Ventura County’s Ebola response detailed at health summit
Area hospitals are getting nearly daily updates from the Centers for Disease Control as efforts to contain the Ebola virus in the United States kick into high gear.
That was the message from Community Memorial Health System CEO Gary Wilde at an Oct. 17 panel on the future of health care in Ventura County.
Wilde told about 300 business and community leaders that CMH was getting communications “daily and sometimes overnight from the CDC” as it refined procedures for dealing with Ebola victims.
The well-publicized infection of two nurses who treated Thomas Eric Duncan, who died from the disease in a Texas hospital, has been a wake-up call. Wilde said CMH has conducted several drills in anticipation of possibly treating an Ebola victim. The hospital used the drills to improve procedures and in one case identified more precisely which room would be best for treating a potential victim, according to Wilde.
He said the hospital had treated one patient for a possible Ebola infection. The patient, who had been transferred from another clinic, had been in West Africa but tested negative for Ebola he said.
Wilde and five other health care and insurance experts participated in the 44th-annual Business Outlook Conference put on by the Ventura County Economic Development Association.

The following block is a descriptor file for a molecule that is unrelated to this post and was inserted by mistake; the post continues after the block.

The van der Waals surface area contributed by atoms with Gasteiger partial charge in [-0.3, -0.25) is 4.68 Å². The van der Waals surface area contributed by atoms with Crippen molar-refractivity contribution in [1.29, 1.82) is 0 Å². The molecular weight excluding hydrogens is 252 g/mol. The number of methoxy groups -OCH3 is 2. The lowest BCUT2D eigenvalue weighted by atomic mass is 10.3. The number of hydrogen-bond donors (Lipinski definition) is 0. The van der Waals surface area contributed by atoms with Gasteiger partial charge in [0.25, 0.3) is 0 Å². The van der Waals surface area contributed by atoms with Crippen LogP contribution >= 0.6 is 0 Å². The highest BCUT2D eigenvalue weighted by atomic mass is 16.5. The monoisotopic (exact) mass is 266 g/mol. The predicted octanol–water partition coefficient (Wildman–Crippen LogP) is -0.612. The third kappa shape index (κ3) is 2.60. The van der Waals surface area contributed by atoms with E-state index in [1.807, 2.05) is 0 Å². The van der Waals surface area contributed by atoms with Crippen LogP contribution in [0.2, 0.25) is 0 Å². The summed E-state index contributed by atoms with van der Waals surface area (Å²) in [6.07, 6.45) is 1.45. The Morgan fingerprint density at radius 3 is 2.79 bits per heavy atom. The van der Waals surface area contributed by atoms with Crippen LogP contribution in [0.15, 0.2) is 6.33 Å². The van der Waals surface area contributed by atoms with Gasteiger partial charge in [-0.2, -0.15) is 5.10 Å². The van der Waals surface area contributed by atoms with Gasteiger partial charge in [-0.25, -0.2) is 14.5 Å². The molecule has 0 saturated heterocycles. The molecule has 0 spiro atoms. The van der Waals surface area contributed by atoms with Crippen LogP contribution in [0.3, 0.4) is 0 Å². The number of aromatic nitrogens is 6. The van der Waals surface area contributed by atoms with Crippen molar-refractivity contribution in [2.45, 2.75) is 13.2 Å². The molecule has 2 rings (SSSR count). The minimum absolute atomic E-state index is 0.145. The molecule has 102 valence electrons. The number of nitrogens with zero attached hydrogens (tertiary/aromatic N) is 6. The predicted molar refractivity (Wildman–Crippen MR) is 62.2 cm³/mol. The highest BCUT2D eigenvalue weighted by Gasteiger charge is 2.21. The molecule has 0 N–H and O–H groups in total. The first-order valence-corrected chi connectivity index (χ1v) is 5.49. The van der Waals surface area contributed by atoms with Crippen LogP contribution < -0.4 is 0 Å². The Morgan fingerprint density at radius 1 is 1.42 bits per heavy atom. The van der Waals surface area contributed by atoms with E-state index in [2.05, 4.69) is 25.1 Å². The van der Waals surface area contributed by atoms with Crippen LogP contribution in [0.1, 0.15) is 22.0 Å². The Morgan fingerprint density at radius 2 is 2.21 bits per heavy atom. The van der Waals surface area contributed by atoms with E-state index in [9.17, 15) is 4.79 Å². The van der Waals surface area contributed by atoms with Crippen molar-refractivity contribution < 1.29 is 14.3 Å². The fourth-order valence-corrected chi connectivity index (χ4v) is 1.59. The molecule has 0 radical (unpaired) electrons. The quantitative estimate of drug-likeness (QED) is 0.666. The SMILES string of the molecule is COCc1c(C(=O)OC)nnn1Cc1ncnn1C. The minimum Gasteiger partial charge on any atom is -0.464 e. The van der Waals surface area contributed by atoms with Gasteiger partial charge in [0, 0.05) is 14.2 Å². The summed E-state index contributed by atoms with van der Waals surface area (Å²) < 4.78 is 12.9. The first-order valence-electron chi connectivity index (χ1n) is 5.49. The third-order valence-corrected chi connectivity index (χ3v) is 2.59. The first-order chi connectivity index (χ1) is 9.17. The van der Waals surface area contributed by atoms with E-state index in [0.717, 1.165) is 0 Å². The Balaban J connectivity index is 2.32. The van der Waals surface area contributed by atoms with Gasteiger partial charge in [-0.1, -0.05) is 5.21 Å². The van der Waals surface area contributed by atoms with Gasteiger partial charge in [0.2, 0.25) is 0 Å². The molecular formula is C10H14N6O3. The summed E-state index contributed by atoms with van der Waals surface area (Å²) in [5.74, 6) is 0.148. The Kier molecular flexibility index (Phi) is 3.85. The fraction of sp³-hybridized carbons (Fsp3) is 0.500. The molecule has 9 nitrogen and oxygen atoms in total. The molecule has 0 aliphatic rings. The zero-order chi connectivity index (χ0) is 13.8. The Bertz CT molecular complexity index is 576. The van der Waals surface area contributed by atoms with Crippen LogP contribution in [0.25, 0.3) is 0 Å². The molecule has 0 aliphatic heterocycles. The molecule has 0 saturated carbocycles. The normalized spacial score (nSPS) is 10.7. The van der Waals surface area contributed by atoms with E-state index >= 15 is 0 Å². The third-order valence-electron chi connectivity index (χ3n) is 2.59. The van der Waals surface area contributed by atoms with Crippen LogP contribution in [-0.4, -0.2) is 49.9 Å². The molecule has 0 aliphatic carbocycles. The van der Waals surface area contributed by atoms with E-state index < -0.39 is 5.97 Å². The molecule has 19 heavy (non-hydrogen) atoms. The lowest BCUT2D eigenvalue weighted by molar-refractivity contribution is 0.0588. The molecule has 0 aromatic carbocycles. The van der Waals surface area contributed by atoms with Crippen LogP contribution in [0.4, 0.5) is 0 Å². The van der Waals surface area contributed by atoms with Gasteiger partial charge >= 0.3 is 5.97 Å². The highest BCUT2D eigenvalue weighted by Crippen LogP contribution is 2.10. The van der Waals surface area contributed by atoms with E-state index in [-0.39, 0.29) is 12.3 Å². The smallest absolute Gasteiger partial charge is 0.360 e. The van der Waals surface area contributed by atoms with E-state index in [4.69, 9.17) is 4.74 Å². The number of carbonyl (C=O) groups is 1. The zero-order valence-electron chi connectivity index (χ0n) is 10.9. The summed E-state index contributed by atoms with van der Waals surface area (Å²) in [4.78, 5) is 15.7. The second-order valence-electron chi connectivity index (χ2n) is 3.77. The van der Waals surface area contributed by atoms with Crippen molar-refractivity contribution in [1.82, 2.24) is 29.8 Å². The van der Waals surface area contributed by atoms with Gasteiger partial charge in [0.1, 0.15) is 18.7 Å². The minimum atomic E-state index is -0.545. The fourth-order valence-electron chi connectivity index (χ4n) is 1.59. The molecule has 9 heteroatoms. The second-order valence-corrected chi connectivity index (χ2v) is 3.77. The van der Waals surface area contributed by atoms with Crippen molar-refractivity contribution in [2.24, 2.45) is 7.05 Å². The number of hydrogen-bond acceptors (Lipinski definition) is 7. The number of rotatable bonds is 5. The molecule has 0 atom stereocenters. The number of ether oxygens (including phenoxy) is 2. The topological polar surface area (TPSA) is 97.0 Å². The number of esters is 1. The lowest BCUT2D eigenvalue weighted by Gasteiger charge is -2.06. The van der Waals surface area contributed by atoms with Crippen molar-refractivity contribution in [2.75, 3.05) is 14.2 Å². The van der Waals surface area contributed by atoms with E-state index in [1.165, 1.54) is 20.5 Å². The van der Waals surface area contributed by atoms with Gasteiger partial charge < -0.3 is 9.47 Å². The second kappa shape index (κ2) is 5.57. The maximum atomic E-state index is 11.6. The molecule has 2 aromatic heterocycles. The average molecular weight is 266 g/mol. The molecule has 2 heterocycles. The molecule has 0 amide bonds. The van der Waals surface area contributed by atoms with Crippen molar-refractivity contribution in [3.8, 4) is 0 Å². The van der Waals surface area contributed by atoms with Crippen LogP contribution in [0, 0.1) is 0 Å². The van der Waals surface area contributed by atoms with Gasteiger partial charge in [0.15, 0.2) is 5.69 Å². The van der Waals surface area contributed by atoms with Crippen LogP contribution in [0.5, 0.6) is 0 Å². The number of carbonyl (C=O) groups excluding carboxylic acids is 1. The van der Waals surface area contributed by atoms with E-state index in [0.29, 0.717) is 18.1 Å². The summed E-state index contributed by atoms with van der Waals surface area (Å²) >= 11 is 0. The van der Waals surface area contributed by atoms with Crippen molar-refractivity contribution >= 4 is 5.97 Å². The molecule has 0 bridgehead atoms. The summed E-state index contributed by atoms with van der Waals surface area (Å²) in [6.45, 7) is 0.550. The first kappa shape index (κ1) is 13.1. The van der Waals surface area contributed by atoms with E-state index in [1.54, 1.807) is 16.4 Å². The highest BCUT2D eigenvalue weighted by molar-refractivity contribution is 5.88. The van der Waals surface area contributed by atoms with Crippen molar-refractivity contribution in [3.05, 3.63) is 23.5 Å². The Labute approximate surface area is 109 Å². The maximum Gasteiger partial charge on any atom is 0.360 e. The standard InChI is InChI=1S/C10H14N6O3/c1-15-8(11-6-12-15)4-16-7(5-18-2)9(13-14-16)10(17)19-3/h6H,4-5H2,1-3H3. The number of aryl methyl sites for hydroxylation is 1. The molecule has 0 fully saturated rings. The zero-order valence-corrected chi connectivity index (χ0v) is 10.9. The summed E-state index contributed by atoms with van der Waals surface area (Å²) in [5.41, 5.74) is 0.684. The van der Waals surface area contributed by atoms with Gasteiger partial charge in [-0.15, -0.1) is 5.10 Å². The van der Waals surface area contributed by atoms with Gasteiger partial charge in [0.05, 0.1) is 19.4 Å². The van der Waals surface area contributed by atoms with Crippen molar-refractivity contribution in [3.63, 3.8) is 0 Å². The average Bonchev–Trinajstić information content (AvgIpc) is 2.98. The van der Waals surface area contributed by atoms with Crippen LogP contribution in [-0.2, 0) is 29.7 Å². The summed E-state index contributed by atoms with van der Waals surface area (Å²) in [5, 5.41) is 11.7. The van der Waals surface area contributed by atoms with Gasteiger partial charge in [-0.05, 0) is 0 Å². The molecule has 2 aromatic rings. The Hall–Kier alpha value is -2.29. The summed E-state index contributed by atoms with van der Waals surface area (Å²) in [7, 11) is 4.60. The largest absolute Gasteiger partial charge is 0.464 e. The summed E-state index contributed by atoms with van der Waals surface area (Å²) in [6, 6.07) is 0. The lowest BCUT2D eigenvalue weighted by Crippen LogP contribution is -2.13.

At the conference, keynote speaker Dr. Harlan Levine, CEO of the City of Hope Medical Foundation, said the Affordable Care Act has shown promise in reducing health care costs, particularly through consolidations that have made the system more efficient.
But he said one consequence is a narrowing of options for patients who have rare but deadly diseases. “Networks are narrowing to exclude high-cost centers,” he said. One solution to the problem is the creation of “new, risk-sharing partnerships” where health plans and care providers team up to manage more complex treatments.
The good about the Affordable Care Act is more accountability, more access and better coordination as well as the trend of price increases moderating,” he said. “The bad is that deductibles are higher, networks are narrower and products are more restrictive.”
A key test, he said will be whether consolidation will lead to price increases down the road as competition for services wanes. Also, he said it is fair to ask if the focus on cost control will kill off innovation, an area where U.S. medicine has been a world leader.
Participating on the panel were Peter Sepsis of Kaiser Permanente; Leanne Seeger of HUB International Insurance Services; Greg Van Ness, CEO of Tolman & Wiker Insurance Services; Wilde; Chris Champlin, Chief Strategy Officer, Dignity Health of Central Coast area; and Rigoberto Vargas of the Ventura County Health Care agency.
The program was held at the Ventura County Office of Education conference center in Camarillo.
Note: Business Times’ Henry Dubroff is a member of the VCEDA board and moderated the panel discussion.